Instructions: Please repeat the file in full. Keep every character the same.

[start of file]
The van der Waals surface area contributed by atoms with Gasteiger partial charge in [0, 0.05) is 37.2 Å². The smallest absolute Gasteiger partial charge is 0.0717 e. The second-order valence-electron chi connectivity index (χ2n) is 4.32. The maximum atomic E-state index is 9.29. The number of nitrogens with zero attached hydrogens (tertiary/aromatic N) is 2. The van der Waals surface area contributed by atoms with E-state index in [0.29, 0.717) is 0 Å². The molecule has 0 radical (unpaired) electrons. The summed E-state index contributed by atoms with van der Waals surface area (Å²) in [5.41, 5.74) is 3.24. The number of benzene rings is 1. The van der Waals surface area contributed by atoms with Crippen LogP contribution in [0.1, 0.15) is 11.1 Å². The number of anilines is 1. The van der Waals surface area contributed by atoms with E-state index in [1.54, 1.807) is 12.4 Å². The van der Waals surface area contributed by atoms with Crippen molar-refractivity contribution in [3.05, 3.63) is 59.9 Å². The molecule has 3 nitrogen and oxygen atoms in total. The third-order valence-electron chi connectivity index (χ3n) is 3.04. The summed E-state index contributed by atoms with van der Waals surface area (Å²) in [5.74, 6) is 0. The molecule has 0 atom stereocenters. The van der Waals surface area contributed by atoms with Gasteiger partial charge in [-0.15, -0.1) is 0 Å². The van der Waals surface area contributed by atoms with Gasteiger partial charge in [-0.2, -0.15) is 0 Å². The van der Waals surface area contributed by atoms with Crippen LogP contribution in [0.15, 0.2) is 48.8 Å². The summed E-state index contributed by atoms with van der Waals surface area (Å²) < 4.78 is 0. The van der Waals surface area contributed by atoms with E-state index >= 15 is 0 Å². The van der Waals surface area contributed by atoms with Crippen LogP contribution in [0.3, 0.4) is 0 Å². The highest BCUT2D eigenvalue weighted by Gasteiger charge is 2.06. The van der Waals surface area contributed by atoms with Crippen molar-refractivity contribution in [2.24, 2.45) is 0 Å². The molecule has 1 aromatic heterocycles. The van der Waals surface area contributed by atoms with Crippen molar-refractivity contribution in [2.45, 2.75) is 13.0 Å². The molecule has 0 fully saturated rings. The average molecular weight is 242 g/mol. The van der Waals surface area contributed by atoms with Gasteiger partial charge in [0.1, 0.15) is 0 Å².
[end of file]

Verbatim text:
The van der Waals surface area contributed by atoms with Gasteiger partial charge in [0, 0.05) is 37.2 Å². The smallest absolute Gasteiger partial charge is 0.0717 e. The second-order valence-electron chi connectivity index (χ2n) is 4.32. The maximum atomic E-state index is 9.29. The number of nitrogens with zero attached hydrogens (tertiary/aromatic N) is 2. The van der Waals surface area contributed by atoms with E-state index in [0.29, 0.717) is 0 Å². The molecule has 0 radical (unpaired) electrons. The summed E-state index contributed by atoms with van der Waals surface area (Å²) in [5.41, 5.74) is 3.24. The number of benzene rings is 1. The van der Waals surface area contributed by atoms with Crippen LogP contribution in [0.1, 0.15) is 11.1 Å². The number of anilines is 1. The van der Waals surface area contributed by atoms with E-state index in [1.54, 1.807) is 12.4 Å². The van der Waals surface area contributed by atoms with Crippen molar-refractivity contribution in [3.05, 3.63) is 59.9 Å². The molecule has 3 nitrogen and oxygen atoms in total. The third-order valence-electron chi connectivity index (χ3n) is 3.04. The summed E-state index contributed by atoms with van der Waals surface area (Å²) in [5.74, 6) is 0. The molecule has 0 atom stereocenters. The van der Waals surface area contributed by atoms with Gasteiger partial charge in [-0.15, -0.1) is 0 Å². The van der Waals surface area contributed by atoms with Gasteiger partial charge in [-0.2, -0.15) is 0 Å². The van der Waals surface area contributed by atoms with Crippen LogP contribution in [0.15, 0.2) is 48.8 Å². The summed E-state index contributed by atoms with van der Waals surface area (Å²) < 4.78 is 0. The van der Waals surface area contributed by atoms with E-state index >= 15 is 0 Å². The van der Waals surface area contributed by atoms with Crippen LogP contribution in [0.3, 0.4) is 0 Å². The highest BCUT2D eigenvalue weighted by Gasteiger charge is 2.06. The van der Waals surface area contributed by atoms with Crippen molar-refractivity contribution in [2.24, 2.45) is 0 Å². The molecule has 1 aromatic heterocycles. The van der Waals surface area contributed by atoms with Crippen molar-refractivity contribution in [2.45, 2.75) is 13.0 Å². The molecule has 0 fully saturated rings. The average molecular weight is 242 g/mol. The van der Waals surface area contributed by atoms with Gasteiger partial charge in [0.1, 0.15) is 0 Å².